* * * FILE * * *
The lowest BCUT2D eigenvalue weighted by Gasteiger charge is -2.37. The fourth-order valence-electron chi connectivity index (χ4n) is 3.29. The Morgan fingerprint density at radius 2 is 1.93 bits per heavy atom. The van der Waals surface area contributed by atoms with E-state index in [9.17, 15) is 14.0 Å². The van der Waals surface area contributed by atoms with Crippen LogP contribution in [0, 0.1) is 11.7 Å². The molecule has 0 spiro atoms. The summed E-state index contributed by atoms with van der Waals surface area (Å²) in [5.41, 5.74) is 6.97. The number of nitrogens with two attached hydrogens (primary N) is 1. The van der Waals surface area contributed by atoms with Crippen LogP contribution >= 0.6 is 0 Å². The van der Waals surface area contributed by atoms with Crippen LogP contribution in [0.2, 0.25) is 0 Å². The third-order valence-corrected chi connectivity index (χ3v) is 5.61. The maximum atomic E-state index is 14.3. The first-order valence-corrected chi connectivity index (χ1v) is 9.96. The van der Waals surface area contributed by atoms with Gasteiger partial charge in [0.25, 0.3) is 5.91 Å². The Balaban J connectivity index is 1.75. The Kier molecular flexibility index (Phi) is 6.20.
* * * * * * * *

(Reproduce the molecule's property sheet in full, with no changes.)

The lowest BCUT2D eigenvalue weighted by Gasteiger charge is -2.37. The fourth-order valence-electron chi connectivity index (χ4n) is 3.29. The Morgan fingerprint density at radius 2 is 1.93 bits per heavy atom. The van der Waals surface area contributed by atoms with E-state index in [9.17, 15) is 14.0 Å². The van der Waals surface area contributed by atoms with Crippen LogP contribution in [0, 0.1) is 11.7 Å². The molecule has 0 spiro atoms. The summed E-state index contributed by atoms with van der Waals surface area (Å²) in [5.41, 5.74) is 6.97. The number of nitrogens with two attached hydrogens (primary N) is 1. The van der Waals surface area contributed by atoms with Crippen LogP contribution >= 0.6 is 0 Å². The van der Waals surface area contributed by atoms with Crippen LogP contribution in [0.2, 0.25) is 0 Å². The third-order valence-corrected chi connectivity index (χ3v) is 5.61. The maximum atomic E-state index is 14.3. The first-order valence-corrected chi connectivity index (χ1v) is 9.96. The van der Waals surface area contributed by atoms with Gasteiger partial charge in [0.25, 0.3) is 5.91 Å². The Balaban J connectivity index is 1.75. The Kier molecular flexibility index (Phi) is 6.20.